Diablo III did not do well in our reviews. But the fact that it’s coming to PS3 and PS4 is a pretty big deal, making Blizzard yet another company that de facto treats the PC as another console platform.
You’d think, of course, that being available as a PC exclusive for coming up on a year now, PC gamers would be satisfied.
You’d be wrong.
Kotaku excerpts a now sadly-deleted conspiracy theory from a Battle.Net forum member that Diablo III was, like, totally meant for consoles from the start, you guys. And it’s simultaneously funny and kind of sad, watching angry Diablo fans pile up to roar about how it’s not fair that, uh, er, PS3 owners will get to pay $60 to play a year old game using a control method it wasn’t designed for. We’ve included a few rebuttals.
Diablo 3 was setup to be a console game.
The reason only 4 players are allowed into a game is for 4 controllers.
Honestly, if this game actually has four-player local multiplayer, that would be a great thing. We rank it roughly as likely as Kate Upton asking any of the Gamma Squad crew out for burgers.
The reason the quests make you walk in a linear closed circuit as opposed to big open worlds, is to keep your buds next to you on the same screen.
Oh, yeah, because Diablo III presents such vivid graphical challenges. Come on, guy, it looks good but it doesn’t look THAT good.
The reason for no skill points or complicated number crunching? To make console players happy.
Yeah, console players hate number crunching, especially those Final Fantasy jocks. Notice that an ongoing theme here is that console players are stupid.
The reason you have 4-5 skills on your bar at once? Very easy to use an Xbox/Ps3 controller to use skills.
This actually we think he has a point. We’re skeptical that this was always the intent, but it does line up pretty well.
The reason no runes / complicated item mechanics exists. Simply wouldn’t be fun for console gamers.
Or, you know, Blizzard wants you to sell crap at the Real Money Auction House. But a for-profit company? Wanting to make money? That’s cah-ray-zee!
The reason you can’t host a named game? Auto join for console users.
Again, he has a point here, although we suspect Blizzard had different reasons for this. Namely if somebody decided to name their game “C***F**” or something, Blizzard would have to shut down the entire game down.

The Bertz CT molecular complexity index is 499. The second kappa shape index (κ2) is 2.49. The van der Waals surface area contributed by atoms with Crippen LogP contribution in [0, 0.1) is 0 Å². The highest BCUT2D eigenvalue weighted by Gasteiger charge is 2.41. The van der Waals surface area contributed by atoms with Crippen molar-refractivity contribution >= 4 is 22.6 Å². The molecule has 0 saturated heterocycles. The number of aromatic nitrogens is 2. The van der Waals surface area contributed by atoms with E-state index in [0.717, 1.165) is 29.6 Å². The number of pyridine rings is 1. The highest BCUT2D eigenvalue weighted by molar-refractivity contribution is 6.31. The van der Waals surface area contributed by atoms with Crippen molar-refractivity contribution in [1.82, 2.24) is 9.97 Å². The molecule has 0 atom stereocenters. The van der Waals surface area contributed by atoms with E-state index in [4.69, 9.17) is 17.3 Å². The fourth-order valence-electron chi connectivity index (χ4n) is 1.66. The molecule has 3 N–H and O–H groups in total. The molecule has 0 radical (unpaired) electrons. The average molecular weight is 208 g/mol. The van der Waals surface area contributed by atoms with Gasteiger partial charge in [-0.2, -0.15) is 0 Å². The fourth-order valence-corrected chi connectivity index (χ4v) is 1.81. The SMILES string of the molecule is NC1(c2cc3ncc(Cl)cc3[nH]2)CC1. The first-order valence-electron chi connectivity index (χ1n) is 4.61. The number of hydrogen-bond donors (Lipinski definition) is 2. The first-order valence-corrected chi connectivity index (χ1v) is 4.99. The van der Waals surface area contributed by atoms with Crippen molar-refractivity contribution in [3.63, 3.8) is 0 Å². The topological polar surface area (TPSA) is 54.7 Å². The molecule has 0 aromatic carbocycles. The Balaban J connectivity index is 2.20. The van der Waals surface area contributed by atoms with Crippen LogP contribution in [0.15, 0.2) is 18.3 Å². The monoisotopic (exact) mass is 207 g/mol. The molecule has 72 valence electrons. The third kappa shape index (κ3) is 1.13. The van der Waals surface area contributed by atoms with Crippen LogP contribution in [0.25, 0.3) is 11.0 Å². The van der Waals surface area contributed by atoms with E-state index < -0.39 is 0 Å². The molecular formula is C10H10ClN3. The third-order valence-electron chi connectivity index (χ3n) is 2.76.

The reason for achievements in game? It’s popular among console / COD fans.
I know somebody who doesn’t use Steam!
The reason for passive skills? Perks like Call of Duty uses. Everyone unlocks perks and uses their favorite ones.
Having played the game, this isn’t console-specific. It’s pretty clearly a gameplay choice designed to make the game more accessible.
PC gamers are just beta testing for the console release so it wont be full of bugs. That’s how ActiBlizz intends to make the real money.
First of all, PC development and console development are… slightly different. Secondly, Diablo III sold 12 million copies on PC alone. That’s $720 million retail before you factor in the Real Money Auction House. More to the point, those are big numbers for any game. If you look on a console by console basis, moving five million copies on any one platform is usually enough to get you into the top twenty best sellers of all time. Call of Duty sells twenty million or so, but that’s across all platforms. By any reasonable standard, Diablo is potentially a much bigger franchise.
Don’t get us wrong: Diablo III for consoles was pretty obviously in the cards, because Blizzard likes money, and the way modern-day game development works, the more platforms you put a game on, the more money you make. There’s an excellent reason the PS4 is, in the broad strokes, a gaming PC in terms of specs, and by all accounts, the Next Xbox is similar: It will save third parties on development costs because they can make the game for PC, then tune it to the consoles.
But it also seems unlikely this was the plan from the start. While there’s a lot that’s terrible about Diablo III, mostly with its abusive always-on DRM policy and oddly out-of-touch handling of its community, it is first and foremost a game built around the mouse.
Honestly, to make the game remotely playable on consoles, and it seems unlikely this won’t be headed to the Xbox 360, Blizzard is going to have to engage in major changes. We’ll be curious to see what those are.